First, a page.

African viewpoint: Leaping into 2012
In our series of viewpoints from African journalists, former BBC Focus on Africa deputy editor and Ghanaian government minister Elizabeth Ohene looks into her crystal ball and tells us what to expect from the year ahead.
There is much unfinished business from 2011, the year of the contagious revolution; and having failed to predict the phenomenon, we, journalists and commentators will try to read into every street demonstration echoes of Tunisia, Egypt and Libya.
My prediction is that Egypt and Libya will still provide more stories this year than Swaziland and Angola.
I am predicting a number of state funerals, not quite at the North Korean level, but close”
Am I suggesting then that the contagion has stopped, I hear you ask.
No, I am afraid the genie is out of the bottle and we will continue to see big changes on the political landscape.
However, I suspect there will be more intervention from the Big Reaper this year instead of young people having to face armoured tanks and tear gas to change their leaders.
I am predicting a number of state funerals, not quite at the North Korean level, but close.Elections ahead
There are interesting elections coming up, with Senegal kicking off things in February.
There will be fireworks and Senegal's President Abdoulaye Wade will pull out all the stops to try and win a third term. Africa's longest lasting multi-party democracy is in for a tumultuous time.
The elections in Mali will hopefully pass off without as much drama whilst we all hold our breaths for the Kenyan elections. Kenya thoroughly frightened all of us the last time it tried to hold elections and indeed, we have not seen the end of that debacle.
In Zimbabwe the government of national unity would seem to be ready for dissolution.
President Robert Mugabe says he is prepared to hit the campaign trail again aged 85 and claims he will lead his Zanu-PF party into another election victory. I am not holding my breath.
I do wish I could tell if there will be long overdue presidential elections in Angola, but normal rules do not seem to apply to the venerable Jose Eduardo dos Santos.
There will be elections in Sierra Leone and in Ghana and I hereby declare more than journalistic interests in the Ghana ones about which there will doubtless be more later.What hope for Somalia?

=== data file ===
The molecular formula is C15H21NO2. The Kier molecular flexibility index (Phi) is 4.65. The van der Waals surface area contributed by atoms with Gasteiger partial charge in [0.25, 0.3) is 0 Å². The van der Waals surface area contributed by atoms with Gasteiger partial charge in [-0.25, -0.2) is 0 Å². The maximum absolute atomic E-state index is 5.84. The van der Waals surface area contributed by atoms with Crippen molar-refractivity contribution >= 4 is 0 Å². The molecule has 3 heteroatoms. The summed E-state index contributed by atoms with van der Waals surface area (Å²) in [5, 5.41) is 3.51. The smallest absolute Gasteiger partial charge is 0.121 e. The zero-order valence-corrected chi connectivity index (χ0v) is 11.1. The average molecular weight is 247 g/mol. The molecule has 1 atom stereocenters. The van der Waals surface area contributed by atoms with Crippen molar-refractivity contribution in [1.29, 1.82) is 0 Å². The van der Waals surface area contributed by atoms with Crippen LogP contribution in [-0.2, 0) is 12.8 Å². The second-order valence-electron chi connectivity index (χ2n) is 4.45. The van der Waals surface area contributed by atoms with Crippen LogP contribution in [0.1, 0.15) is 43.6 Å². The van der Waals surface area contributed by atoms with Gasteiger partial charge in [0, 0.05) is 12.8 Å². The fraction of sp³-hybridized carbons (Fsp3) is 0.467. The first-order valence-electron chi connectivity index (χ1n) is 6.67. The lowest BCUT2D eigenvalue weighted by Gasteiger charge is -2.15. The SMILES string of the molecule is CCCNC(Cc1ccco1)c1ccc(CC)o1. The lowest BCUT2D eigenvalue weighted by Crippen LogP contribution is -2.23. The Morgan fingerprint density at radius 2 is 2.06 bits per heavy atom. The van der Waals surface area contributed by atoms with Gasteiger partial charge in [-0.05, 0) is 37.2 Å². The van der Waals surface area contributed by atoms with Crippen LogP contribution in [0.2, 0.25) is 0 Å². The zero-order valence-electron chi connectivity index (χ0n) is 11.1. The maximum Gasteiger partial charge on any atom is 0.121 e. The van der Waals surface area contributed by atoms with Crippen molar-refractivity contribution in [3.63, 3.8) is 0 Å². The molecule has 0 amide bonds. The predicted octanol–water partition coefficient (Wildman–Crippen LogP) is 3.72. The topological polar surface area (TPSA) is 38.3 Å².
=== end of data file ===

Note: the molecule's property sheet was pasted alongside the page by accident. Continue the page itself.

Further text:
There will of course be the football fiesta, the African Cup of Nations, to be held in the unfamiliar grounds of Gabon and Equatorial Guinea.
I predict that football pundits will be suggesting that the competition will be somehow devalued by the absence of Egypt, Cameroon and Nigeria.
When the captain of the Ghana national team, the Black Stars, holds up the cup at the end of the competition, let's all remember that those three nations were defeated in the qualifying rounds.
The Kenyans will shine again at the Olympics and their performance will make it worthwhile to watch the games to be staged in London.
In South Africa, the ANC, Africa's oldest liberation movement celebrates its 100th birthday this January. Unfortunately, the celebrations will be overshadowed by the struggle between President Jacob Zuma and his one-time protege, Julius Malema.
In July our newest nation, South Sudan will celebrate its first anniversary of nationhood and the African Union will be 10 years old without a certain Brother Gaddafi, who was instrumental in its formation, available to lead the celebrations.
Some things though never change on our continent and so we can be sure Somalia will continue to be in the news for all the wrong reasons in spite of the best efforts of the AU Special Representative, Ghana's former President Jerry Rawlings.
The Democratic Republic of Congo will continue to be in turmoil, the majority of its citizens will continue to suffer and outsiders will continue to prosper from its riches.Who is Charles Taylor?
The area of the biggest growth on the continent will continue to be in religious congregations and fake prophets.
In literature, Nigeria will continue to reign on the continent and their writers will continue to entertain and amaze.
A young journalist will ask me who Charles Taylor is when the International Criminal Court in The Hague finally hands down a verdict in his trial.
Laurent Gbagbo, former president of Ivory Coast, will rediscover his voice as he takes the stand to thrill the court with his elocution.
My one hope is that the economy grows at a faster rate all over Africa.
I deserve to see a prosperous Africa in my lifetime and it is now getting perilously close to my going without seeing that day.
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